The Burns Unit, Glasgow, 1942-1943
‘The outstanding impression - has been the rarity of acute septic infection’
Leonard Colebrook, bacteriologist, 1945.
Burns wards had existed at Glasgow Royal Infirmary since the 1870s, but in the 1930s, the hospital pioneered a specialist surgical unit for burns. However, even patients with small burns died, and unsuccessful skin grafts delayed patient recovery. During the Second World War Britain’s Medical Research Council (MRC) brought together a scientific unit under the bacteriologist Leonard Colebrook to improve both treatment and recovery.
Glasgow’s burns team included clinical lead Alfred Clarke and a young surgeon, Tom Gibson. In the 1940s, the unit treated around 1,000 burn and scald patients annually, with around 200 admitted and infections the leading cause of death. Colebrook (pictured below) therefore concentrated on preventing ‘cross infection’ by disinfecting bed clothes and dressings, developing ‘Glasgow No. 9’ antibiotic cream, and even stopping a surgeon from whistling!
Mortality rates dropped rapidly, with infections falling from 80% to 30%, as did mortality. Skin grafting improved, but Colebrook wanted to secure better outcomes. Immunologist Peter Medawar briefly joined the unit and published a paper with Tom Gibson, in which they explained how the human body rejects foreign tissue, thereby paving the way for transplantation surgery. When the MRC Unit moved to Birmingham with Colebrook in 1944, burns at Glasgow Infirmary returned to general surgical wards.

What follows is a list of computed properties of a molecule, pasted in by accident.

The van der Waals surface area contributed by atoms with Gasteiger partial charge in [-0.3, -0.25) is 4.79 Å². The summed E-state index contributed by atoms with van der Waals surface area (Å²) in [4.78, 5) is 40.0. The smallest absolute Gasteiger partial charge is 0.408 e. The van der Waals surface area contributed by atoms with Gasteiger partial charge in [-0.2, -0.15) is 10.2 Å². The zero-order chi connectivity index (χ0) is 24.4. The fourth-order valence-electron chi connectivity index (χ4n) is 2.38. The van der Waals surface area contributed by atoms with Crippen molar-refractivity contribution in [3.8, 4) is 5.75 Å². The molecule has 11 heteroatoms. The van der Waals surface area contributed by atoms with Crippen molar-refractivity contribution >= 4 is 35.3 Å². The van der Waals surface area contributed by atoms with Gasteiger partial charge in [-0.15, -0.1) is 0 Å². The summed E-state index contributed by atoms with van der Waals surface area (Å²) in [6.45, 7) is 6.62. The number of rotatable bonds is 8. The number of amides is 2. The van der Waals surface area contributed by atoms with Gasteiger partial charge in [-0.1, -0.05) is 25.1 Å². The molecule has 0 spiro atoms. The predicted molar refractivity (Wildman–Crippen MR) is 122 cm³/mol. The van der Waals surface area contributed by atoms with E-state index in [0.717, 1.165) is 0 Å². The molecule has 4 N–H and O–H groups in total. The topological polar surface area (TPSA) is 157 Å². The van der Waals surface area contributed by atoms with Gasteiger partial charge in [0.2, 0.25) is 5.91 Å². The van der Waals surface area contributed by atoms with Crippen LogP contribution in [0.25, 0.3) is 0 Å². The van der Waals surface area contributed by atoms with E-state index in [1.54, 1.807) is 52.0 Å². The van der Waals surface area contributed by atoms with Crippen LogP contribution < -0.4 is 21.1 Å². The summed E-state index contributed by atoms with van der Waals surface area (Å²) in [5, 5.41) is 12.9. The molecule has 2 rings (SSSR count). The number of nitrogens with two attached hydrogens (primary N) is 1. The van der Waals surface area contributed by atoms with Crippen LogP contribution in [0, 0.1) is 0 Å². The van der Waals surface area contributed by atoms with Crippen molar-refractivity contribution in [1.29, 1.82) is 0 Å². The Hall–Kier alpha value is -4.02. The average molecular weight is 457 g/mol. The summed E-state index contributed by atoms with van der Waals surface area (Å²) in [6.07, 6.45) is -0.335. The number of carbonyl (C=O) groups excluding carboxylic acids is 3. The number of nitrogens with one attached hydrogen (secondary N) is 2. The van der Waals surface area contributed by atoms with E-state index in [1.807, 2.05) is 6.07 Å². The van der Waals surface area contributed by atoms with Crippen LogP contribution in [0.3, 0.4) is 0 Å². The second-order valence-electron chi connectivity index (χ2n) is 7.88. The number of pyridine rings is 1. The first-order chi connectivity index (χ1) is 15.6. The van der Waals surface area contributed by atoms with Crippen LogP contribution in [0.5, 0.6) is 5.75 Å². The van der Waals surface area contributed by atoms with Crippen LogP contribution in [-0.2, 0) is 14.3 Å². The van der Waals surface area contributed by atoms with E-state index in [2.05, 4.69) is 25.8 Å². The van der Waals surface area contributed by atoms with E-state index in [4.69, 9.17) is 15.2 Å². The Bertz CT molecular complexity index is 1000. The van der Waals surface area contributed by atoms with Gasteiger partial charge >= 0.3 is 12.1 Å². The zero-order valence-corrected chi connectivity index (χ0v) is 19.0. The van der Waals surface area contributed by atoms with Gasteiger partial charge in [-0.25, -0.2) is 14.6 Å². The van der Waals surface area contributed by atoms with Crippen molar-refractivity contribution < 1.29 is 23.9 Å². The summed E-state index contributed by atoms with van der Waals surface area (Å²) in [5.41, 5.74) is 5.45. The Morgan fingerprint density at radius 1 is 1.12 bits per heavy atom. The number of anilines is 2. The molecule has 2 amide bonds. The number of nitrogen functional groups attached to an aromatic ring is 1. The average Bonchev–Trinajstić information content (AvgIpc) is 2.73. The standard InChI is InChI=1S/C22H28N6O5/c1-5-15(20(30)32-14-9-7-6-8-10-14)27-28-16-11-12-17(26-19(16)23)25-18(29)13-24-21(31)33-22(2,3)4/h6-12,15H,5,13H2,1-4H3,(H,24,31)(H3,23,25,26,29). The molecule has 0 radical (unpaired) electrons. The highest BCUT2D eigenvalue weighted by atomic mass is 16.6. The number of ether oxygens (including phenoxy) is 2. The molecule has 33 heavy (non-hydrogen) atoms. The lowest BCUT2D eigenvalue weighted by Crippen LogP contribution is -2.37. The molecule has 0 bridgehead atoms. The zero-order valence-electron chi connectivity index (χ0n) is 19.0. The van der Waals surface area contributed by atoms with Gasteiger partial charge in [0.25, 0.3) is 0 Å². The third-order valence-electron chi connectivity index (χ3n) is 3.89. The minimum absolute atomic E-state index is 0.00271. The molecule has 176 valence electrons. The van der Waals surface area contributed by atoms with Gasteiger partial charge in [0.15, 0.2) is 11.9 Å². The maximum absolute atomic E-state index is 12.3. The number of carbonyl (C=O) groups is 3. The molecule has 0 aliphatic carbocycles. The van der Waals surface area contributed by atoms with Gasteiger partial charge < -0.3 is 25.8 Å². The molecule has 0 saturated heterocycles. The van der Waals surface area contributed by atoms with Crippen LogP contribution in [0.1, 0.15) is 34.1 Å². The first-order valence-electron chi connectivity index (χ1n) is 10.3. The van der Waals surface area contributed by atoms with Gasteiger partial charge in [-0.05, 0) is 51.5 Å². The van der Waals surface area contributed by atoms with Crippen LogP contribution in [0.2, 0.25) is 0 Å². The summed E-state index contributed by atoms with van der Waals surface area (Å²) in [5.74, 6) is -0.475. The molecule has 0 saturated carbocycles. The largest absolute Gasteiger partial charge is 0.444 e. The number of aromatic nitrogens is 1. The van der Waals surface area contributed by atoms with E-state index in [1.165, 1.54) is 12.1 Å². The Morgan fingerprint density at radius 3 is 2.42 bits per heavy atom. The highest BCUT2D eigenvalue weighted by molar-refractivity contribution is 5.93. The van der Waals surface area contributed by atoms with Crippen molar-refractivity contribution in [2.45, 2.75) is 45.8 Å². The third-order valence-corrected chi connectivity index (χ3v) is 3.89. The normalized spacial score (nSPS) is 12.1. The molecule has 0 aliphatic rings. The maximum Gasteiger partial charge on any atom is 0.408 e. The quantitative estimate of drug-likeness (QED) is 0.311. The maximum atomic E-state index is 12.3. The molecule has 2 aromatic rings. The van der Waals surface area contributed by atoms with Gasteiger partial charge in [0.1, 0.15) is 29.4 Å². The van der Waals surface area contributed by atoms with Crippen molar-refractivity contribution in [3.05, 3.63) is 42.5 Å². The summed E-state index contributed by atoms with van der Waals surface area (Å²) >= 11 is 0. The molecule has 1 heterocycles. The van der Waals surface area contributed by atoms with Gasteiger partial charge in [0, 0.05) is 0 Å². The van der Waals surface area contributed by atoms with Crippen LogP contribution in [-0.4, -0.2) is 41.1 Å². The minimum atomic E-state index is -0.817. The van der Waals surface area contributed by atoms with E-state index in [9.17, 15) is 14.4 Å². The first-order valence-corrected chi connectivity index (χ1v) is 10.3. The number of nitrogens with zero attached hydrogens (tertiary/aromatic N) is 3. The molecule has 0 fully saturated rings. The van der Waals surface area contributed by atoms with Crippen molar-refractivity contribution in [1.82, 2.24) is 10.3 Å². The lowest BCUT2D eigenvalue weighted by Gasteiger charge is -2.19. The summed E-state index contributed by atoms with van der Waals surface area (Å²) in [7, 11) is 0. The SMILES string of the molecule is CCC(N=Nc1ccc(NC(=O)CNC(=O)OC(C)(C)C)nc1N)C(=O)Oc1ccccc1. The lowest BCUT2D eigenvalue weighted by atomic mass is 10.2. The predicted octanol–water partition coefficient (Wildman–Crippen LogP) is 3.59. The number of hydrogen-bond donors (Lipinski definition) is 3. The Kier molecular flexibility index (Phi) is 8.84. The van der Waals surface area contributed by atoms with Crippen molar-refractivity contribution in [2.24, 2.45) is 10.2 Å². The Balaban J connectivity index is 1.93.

Surgeon Joseph Lister (1827–1912) transformed surgery with his development of antiseptic treatment, which introduced cleanliness to stem infection. Working at Glasgow Royal Infirmary, Lister used bandages soaked in carbolic acid to keep wounds clean. Staff in the burn wards used carbolic acid until the 1880s, when it was gradually discredited.
Wellcome Collection. Attribution 4.0 International (CC BY 4.0)
1930s research by doctor John Dunbar into burns treated at Glasgow Infirmary between 1833-1933, identified a progressive rise in scalds, which, together with burns, already outnumbered all other accidents treated there in the 1840s. This rise was due to the lighter weight of modern pans and kettles and the growing popularity of tea among working families.
Glasgow, Royal Infirmary Medical Block [05.03.2017], b16aug, CCBY-NC 2.0
Dunbar found that the clothing worn at the time of a burn determined the severity of injuries. In the 19th century, Scottish women wore fire-resistant skirts and underwear, but by the 20th century, they wore cottons and synthetics, which caught light more easily. Only in the 1950s, did Colebrook begin campaigning for manufacturers to use safer materials.
© University Hospitals Birmingham